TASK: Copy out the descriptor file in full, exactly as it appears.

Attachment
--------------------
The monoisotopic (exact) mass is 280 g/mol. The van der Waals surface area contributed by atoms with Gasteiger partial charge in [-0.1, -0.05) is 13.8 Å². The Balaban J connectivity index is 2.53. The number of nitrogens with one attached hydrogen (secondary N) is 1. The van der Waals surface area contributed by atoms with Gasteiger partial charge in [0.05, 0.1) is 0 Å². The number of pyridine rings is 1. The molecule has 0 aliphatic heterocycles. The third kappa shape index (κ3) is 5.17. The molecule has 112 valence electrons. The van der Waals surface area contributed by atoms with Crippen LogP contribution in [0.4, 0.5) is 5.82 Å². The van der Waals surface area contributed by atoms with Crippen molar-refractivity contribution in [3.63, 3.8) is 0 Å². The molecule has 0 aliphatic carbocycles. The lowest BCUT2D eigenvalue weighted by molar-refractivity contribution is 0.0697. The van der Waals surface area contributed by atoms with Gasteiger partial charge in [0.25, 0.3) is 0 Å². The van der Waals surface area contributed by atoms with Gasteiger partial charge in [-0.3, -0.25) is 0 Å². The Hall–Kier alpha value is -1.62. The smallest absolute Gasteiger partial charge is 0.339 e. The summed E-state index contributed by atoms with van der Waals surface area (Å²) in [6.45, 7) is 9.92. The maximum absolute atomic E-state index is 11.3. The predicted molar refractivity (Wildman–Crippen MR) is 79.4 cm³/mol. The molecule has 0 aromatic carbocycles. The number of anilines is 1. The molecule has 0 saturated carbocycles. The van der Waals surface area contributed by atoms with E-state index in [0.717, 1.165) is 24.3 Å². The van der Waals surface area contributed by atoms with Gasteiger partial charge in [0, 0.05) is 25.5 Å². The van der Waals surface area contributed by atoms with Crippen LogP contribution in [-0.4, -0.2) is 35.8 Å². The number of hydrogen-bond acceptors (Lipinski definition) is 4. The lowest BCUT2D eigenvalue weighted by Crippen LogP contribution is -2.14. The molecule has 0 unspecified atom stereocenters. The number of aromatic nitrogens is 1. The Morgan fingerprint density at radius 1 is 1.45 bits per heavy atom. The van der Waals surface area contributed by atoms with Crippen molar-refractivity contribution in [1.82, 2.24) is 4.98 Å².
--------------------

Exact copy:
The monoisotopic (exact) mass is 280 g/mol. The van der Waals surface area contributed by atoms with Gasteiger partial charge in [-0.1, -0.05) is 13.8 Å². The Balaban J connectivity index is 2.53. The number of nitrogens with one attached hydrogen (secondary N) is 1. The van der Waals surface area contributed by atoms with Gasteiger partial charge in [0.05, 0.1) is 0 Å². The number of pyridine rings is 1. The molecule has 0 aliphatic heterocycles. The third kappa shape index (κ3) is 5.17. The molecule has 112 valence electrons. The van der Waals surface area contributed by atoms with Crippen LogP contribution in [0.4, 0.5) is 5.82 Å². The van der Waals surface area contributed by atoms with Crippen molar-refractivity contribution in [3.63, 3.8) is 0 Å². The molecule has 0 aliphatic carbocycles. The lowest BCUT2D eigenvalue weighted by molar-refractivity contribution is 0.0697. The van der Waals surface area contributed by atoms with Gasteiger partial charge in [0.25, 0.3) is 0 Å². The van der Waals surface area contributed by atoms with Gasteiger partial charge in [-0.3, -0.25) is 0 Å². The Hall–Kier alpha value is -1.62. The smallest absolute Gasteiger partial charge is 0.339 e. The summed E-state index contributed by atoms with van der Waals surface area (Å²) in [6.45, 7) is 9.92. The maximum absolute atomic E-state index is 11.3. The predicted molar refractivity (Wildman–Crippen MR) is 79.4 cm³/mol. The molecule has 0 aromatic carbocycles. The number of anilines is 1. The molecule has 0 saturated carbocycles. The van der Waals surface area contributed by atoms with E-state index in [0.717, 1.165) is 24.3 Å². The van der Waals surface area contributed by atoms with Gasteiger partial charge in [0, 0.05) is 25.5 Å². The van der Waals surface area contributed by atoms with Crippen LogP contribution in [-0.4, -0.2) is 35.8 Å². The number of hydrogen-bond acceptors (Lipinski definition) is 4. The lowest BCUT2D eigenvalue weighted by Crippen LogP contribution is -2.14. The molecule has 0 unspecified atom stereocenters. The number of aromatic nitrogens is 1. The Morgan fingerprint density at radius 1 is 1.45 bits per heavy atom. The van der Waals surface area contributed by atoms with Crippen molar-refractivity contribution in [1.82, 2.24) is 4.98 Å².